Perineural invasion (PNI) is characterized as tumoral or nontumoral cells invading in or around the nerves. The neural invasion is considered as a histopathologic characteristic for malignancy and is considered a mechanism for its spread. Both of these patterns usually portend a poor prognosis and very often are markers to prompt additional treatment. There are also some nonmalignancies representing PNI, including benign neoplasms, mimicking lesions, and disorders, such as chronic pancreatitis and endometriosis. The previously recommended terms are PNI, spread, or infiltration. To distinguish PNI in malignancies from that in nonmalignancies, we propose the term “perineural pseudoinvasion” to convey their nonmalignant behavior. Despite the low prevalence, awareness of this benign pseudoinvasion is necessary to avoid aggressive treatment and its misdiagnosis with malignancies. We conducted a systematic search in PubMed and Scopus databases up to December 2015 to find articles reporting PNI in nonmalignancies. After screening, 63 articles were identified as relevant. There were also 2 review articles discussing PNI in nonmalignancies. We aim to present an overview of the perineural pseudoinvasion and to discuss the previously published review articles.

 

 

J Cytol. 2017 Jan-Mar;34(1):61-63.

Endometriosis mimicking glandular atypia in a cervical cytology.

Rodriguez-Urrego PA1Dulcey-Hormiga IC2Barrera-Herrera LE2Suarez-Zamora DA2Palau-Lazaro MA1Buritica-Cifuentes C1.

 

Abstract

Endometriosis involving the uterine cervix is a rare condition that can lead to diagnostic errors in the interpretation of Pap smear. We report the case of a 41-year-old patient in whom the initial Pap smear revealed three-dimensional clusters of glandular cells with elongated nuclei, occasional mitosis, and atypia, which was interpreted as atypical glandular cells, not otherwise specified (NOS). The patient was taken to colposcopy and endocervical biopsy. Colposcopy was normal and the biopsy presented glands with elongated nuclei and surrounded by endometrial stroma admixed with normal endocervical glands. Immunohistochemical studies were reactive for CD10 in the stromal cells and vimentin in endometrioid glands. The findings were consistent with cervical endometriosis. Endometriosis in the cervix is an uncommon pathology that mimics malignancy and may be interpreted as atypical or glandular neoplasia in the cytology.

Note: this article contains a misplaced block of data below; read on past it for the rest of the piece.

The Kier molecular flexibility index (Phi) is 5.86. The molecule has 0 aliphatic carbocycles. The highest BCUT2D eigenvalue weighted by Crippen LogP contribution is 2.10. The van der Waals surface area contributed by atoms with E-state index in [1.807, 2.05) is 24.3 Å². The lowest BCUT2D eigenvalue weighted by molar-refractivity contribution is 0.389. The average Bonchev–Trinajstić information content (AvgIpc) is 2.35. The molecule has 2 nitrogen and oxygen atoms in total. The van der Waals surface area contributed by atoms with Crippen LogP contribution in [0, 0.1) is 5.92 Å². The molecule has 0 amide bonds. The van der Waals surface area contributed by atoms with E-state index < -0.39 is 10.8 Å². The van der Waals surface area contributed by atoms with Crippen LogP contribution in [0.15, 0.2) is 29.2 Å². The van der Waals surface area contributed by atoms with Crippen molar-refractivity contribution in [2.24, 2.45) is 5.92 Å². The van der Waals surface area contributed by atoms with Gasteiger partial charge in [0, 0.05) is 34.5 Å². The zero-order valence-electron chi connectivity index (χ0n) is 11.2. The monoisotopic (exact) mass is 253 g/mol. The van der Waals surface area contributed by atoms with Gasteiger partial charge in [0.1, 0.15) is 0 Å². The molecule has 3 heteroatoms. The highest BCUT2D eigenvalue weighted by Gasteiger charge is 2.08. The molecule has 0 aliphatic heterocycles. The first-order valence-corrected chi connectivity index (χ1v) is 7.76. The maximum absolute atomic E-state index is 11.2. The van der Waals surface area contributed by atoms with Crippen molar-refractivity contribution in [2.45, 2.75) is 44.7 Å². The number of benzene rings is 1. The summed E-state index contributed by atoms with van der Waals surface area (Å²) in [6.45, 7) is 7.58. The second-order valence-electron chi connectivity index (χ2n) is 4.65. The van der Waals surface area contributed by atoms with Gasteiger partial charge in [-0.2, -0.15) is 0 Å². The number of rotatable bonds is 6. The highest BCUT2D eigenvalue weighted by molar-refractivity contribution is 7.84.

Reprod Sci. 2017 Oct;24(10):1346-1361

Molecular Characteristics of the Endometrium in Uterine Adenomyosis and Its Biochemical Microenvironment.

Yen CF1,2,3Huang SJ4,5Lee CL2,6Wang HS1,2,3Liao SK2,7.

 

Abstract